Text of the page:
Hollywood’s man in Washington, ultra-liberal machine boss Howard Berman, has apparently decided to drop the network vigilante bill that got so many web elves upset when it was introduced last year:
This week, however, Berman said he may not revive the measure. For one thing, copyright holders may not need extra protection to combat file-sharing piracy, he said. And though Berman wasn’t deterred by complaints from consumer advocates, the concerns voiced by Hollywood studios — among the biggest beneficiaries of the bill, given their active anti-piracy efforts online — suggested that Berman was climbing out on a limb by himself.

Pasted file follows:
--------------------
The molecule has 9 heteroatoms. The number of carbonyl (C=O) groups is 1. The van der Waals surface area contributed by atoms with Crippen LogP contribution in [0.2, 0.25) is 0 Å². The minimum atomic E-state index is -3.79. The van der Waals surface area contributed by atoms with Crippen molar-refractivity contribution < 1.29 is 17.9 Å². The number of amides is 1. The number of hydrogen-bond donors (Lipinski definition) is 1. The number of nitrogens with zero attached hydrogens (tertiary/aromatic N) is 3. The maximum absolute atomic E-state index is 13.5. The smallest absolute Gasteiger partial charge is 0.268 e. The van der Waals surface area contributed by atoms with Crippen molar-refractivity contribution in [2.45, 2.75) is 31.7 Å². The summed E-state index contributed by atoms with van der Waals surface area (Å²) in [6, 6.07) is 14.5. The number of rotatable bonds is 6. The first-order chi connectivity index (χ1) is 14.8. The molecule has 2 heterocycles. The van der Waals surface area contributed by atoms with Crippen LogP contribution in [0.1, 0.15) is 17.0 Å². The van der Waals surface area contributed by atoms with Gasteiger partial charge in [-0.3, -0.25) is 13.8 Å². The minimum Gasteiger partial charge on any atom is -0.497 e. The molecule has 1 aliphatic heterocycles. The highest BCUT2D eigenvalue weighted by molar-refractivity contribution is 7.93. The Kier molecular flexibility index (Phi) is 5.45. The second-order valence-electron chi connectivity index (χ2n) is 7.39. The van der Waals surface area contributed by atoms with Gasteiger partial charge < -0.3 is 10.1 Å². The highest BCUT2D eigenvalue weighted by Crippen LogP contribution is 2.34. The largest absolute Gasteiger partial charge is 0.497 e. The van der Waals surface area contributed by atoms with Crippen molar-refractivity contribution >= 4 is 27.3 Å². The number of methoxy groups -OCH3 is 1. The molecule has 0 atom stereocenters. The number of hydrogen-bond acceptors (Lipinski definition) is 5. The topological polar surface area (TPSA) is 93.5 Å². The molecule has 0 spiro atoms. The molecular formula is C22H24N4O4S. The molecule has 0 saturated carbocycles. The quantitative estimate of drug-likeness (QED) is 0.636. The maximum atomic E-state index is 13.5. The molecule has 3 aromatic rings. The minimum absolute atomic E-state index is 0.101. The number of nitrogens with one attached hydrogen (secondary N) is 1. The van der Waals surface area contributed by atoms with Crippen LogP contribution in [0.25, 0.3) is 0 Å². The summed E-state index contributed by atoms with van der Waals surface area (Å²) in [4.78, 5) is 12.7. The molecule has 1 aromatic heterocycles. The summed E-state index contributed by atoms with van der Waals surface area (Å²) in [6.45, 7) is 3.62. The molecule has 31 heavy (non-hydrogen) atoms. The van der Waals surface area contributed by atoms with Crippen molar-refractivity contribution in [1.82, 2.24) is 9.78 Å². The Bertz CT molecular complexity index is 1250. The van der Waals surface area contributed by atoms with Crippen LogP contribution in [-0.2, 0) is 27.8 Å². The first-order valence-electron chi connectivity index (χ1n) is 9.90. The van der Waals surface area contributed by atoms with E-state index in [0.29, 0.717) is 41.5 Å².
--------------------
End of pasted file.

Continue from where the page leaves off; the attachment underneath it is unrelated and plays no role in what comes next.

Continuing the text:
This bill, as you may recall, allowed copyright holders to invade file sharing computers and launch legal denial-of-service attacks in order to protect their intellectual property. Hollywood reached a consensus that the risk of liability from doing these things where they weren’t warranted outweighed the benefits.
The reaction to this bill underscored the confusion that reigns in the minds of many of our good tech-topians about the different business interests of telecom and Hollywood. The tech-topian tendency is to conflate telcos and Hollywood into a monolithic axis of evil, as they do in the World of Ends document that delivers a stern lecture to both on the (largely imaginary) differences between the Internet and the phone net. The organized opposition to the Berman bill (which Dave Winer wrongly attributed to co-sponsor Howard Coble) came from the telcos, especially Verizon, because they don’t want Hollywood messing with their Internet business.
In the real world, telcos and Hollywood have very different interests, of course.